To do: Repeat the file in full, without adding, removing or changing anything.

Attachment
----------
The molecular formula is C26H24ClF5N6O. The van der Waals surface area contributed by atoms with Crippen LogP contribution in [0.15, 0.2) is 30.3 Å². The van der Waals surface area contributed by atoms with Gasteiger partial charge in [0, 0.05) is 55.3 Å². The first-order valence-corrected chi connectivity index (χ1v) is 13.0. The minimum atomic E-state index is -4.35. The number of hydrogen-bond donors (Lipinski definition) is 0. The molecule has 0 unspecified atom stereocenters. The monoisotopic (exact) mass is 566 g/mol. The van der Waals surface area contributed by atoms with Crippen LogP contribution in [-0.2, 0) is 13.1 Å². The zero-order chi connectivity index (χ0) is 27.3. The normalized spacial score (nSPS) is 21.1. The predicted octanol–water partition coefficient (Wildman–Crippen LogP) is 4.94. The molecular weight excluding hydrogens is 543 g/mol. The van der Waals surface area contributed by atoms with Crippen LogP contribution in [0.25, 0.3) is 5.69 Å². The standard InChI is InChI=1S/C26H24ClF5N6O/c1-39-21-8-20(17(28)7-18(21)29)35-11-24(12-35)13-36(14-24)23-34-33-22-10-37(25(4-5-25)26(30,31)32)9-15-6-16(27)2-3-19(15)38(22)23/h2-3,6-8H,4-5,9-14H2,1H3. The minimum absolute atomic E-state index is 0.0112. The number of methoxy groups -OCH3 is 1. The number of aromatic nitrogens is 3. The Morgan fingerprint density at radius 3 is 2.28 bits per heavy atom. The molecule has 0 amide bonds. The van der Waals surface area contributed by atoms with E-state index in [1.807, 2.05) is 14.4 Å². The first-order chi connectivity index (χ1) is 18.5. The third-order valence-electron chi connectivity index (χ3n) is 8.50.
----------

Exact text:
The molecular formula is C26H24ClF5N6O. The van der Waals surface area contributed by atoms with Crippen LogP contribution in [0.15, 0.2) is 30.3 Å². The van der Waals surface area contributed by atoms with Gasteiger partial charge in [0, 0.05) is 55.3 Å². The first-order valence-corrected chi connectivity index (χ1v) is 13.0. The minimum atomic E-state index is -4.35. The number of hydrogen-bond donors (Lipinski definition) is 0. The molecule has 0 unspecified atom stereocenters. The monoisotopic (exact) mass is 566 g/mol. The van der Waals surface area contributed by atoms with Crippen LogP contribution in [-0.2, 0) is 13.1 Å². The zero-order chi connectivity index (χ0) is 27.3. The normalized spacial score (nSPS) is 21.1. The predicted octanol–water partition coefficient (Wildman–Crippen LogP) is 4.94. The molecular weight excluding hydrogens is 543 g/mol. The van der Waals surface area contributed by atoms with Crippen LogP contribution in [0.25, 0.3) is 5.69 Å². The standard InChI is InChI=1S/C26H24ClF5N6O/c1-39-21-8-20(17(28)7-18(21)29)35-11-24(12-35)13-36(14-24)23-34-33-22-10-37(25(4-5-25)26(30,31)32)9-15-6-16(27)2-3-19(15)38(22)23/h2-3,6-8H,4-5,9-14H2,1H3. The minimum absolute atomic E-state index is 0.0112. The number of methoxy groups -OCH3 is 1. The number of aromatic nitrogens is 3. The Morgan fingerprint density at radius 3 is 2.28 bits per heavy atom. The molecule has 0 amide bonds. The van der Waals surface area contributed by atoms with E-state index in [1.807, 2.05) is 14.4 Å². The first-order chi connectivity index (χ1) is 18.5. The third-order valence-electron chi connectivity index (χ3n) is 8.50.